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Siegfried Sassoon Short Poems

Famous Short Siegfried Sassoon Poems. Short poetry by famous poet Siegfried Sassoon. A collection of the all-time best Siegfried Sassoon short poems


by Siegfried Sassoon
 For Morn, my dome of blue, 
For Meadows, green and gay, 
And Birds who love the twilight of the leaves, 
Let Jesus keep me joyful when I pray.
For the big Bees that hum And hide in bells of flowers; For the winding roads that come To Evening’s holy door, May Jesus bring me grateful to his arms, And guard my innocence for evermore.



by Siegfried Sassoon
 I found him in the guard-room at the Base.
From the blind darkness I had heard his crying And blundered in.
With puzzled, patient face A sergeant watched him; it was no good trying To stop it; for he howled and beat his chest.
And, all because his brother had gone west, Raved at the bleeding war; his rampant grief Moaned, shouted, sobbed, and choked, while he was kneeling Half-naked on the floor.
In my belief Such men have lost all patriotic feeling.

Autumn  Create an image from this poem
by Siegfried Sassoon
 October's bellowing anger breaks and cleaves 
The bronzed battalions of the stricken wood 
In whose lament I hear a voice that grieves 
For battle’s fruitless harvest, and the feud 
Of outraged men.
Their lives are like the leaves Scattered in flocks of ruin, tossed and blown Along the westering furnace flaring red.
O martyred youth and manhood overthrown, The burden of your wrongs is on my head.

by Siegfried Sassoon
 There stood a Poplar, tall and straight; 
The fair, round Moon, uprisen late, 
Made the long shadow on the grass 
A ghostly bridge ’twixt heaven and me.
But May, with slumbrous nights, must pass; And blustering winds will strip the tree.
And I’ve no magic to express The moment of that loveliness; So from these words you’ll never guess The stars and lilies I could see.

Blind  Create an image from this poem
by Siegfried Sassoon
HIS headstrong thoughts that once in eager strife
Leapt sure from eye to brain and back to eye 
Weaving unconscious tapestries of life 
Are now thrust inward dungeoned from the sky.
And he who has watched his world and loved it all 5 Starless and old and blind a sight for pity With feeble steps and fingers on the wall Gropes with his staff along the rumbling city.



by Siegfried Sassoon
 In me, past, present, future meet
To hold long chiding conference.
My lusts usurp the present tense And strangle Reason in his seat.
My loves leap through the future’s fence To dance with dream-enfranchised feet.
In me the cave-man clasps the seer, And garlanded Apollo goes Chanting to Abraham’s deaf ear.
In me the tiger sniffs the rose.
Look in my heart, kind friends, and tremble, Since there your elements assemble.

by Siegfried Sassoon
 When you are standing at your hero’s grave,
Or near some homeless village where he died,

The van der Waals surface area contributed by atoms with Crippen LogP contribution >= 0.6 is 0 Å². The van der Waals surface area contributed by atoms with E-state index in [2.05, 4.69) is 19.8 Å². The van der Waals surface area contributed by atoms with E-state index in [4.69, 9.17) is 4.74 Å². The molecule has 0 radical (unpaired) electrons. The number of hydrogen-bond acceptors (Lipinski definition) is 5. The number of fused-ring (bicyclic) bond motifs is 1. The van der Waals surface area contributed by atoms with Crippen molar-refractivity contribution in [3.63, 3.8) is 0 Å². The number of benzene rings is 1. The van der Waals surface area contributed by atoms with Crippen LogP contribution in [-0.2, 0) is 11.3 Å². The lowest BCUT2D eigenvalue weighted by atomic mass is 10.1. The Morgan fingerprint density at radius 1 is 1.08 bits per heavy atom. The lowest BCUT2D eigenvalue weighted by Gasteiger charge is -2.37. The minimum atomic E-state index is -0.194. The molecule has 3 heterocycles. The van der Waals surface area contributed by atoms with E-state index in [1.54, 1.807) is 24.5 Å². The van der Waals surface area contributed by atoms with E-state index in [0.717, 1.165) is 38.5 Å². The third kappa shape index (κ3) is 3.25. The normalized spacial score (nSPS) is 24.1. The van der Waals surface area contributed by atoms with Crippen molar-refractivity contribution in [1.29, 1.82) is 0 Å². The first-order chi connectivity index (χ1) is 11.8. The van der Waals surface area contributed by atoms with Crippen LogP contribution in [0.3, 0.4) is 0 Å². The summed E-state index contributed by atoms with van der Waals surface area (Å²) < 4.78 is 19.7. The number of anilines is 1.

Remember, through your heart’s rekindling pride,
The German soldiers who were loyal and brave.
Men fought like brutes; and hideous things were done; And you have nourished hatred, harsh and blind.
But in that Golgotha perhaps you’ll find The mothers of the men who killed your son.

by Siegfried Sassoon
 I heard the farm cocks crowing, loud, and faint, and thin,
When hooded night was going and one clear planet winked:
I heard shrill notes begin down the spired wood distinct,
When cloudy shoals were chinked and gilt with fires of day.
White-misted was the weald; the lawns were silver-grey; The lark his lonely field for heaven had forsaken; And the wind upon its way whispered the boughs of may, And touched the nodding peony-flowers to bid them waken.

by Siegfried Sassoon
 I knew a simple soldier boy 
Who grinned at life in empty joy, 
Slept soundly through the lonesome dark, 
And whistled early with the lark.
In winter trenches, cowed and glum, With crumps and lice and lack of rum, He put a bullet through his brain.
No one spoke of him again.
You smug-faced crowds with kindling eye Who cheer when soldier lads march by, Sneak home and pray you'll never know The hell where youth and laughter go.

by Siegfried Sassoon
 Where sunshine flecks the green, 
Through towering woods my way 
Goes winding all the day.
Scant are the flowers that bloom Beneath the bosky screen And cage of golden gloom.
Few are the birds that call, Shrill-voiced and seldom seen.
Where silence masters all, And light my footsteps fall, The whispering runnels only With blazing noon confer; And comes no breeze to stir The tangled thickets lonely.

by Siegfried Sassoon
 Everyone suddenly burst out singing;
And I was filled with such delight
As prisoned birds must find in freedom,
Winging wildly across the white
Orchards and dark-green fields; on--on--and out of sight.
Everyone's voice was suddenly lifted; And beauty came like the setting sun: My heart was shaken with tears; and horror Drifted away .
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O, but Everyone Was a bird; and the song was wordless; the singing will never be done.

by Siegfried Sassoon
 The House is crammed: tier beyond tier they grin 
And cackle at the Show, while prancing ranks 
Of harlots shrill the chorus, drunk with din; 
‘We’re sure the Kaiser loves our dear old Tanks!’ 

I’d like to see a Tank come down the stalls,
Lurching to rag-time tunes, or ‘Home, sweet Home’, 
And there’d be no more jokes in Music-halls 
To mock the riddled corpses round Bapaume.

by Siegfried Sassoon
 I heard a clash, and a cry, 
And a horseman fleeing the wood.
The moon hid in a cloud.
Deep in shadow I stood.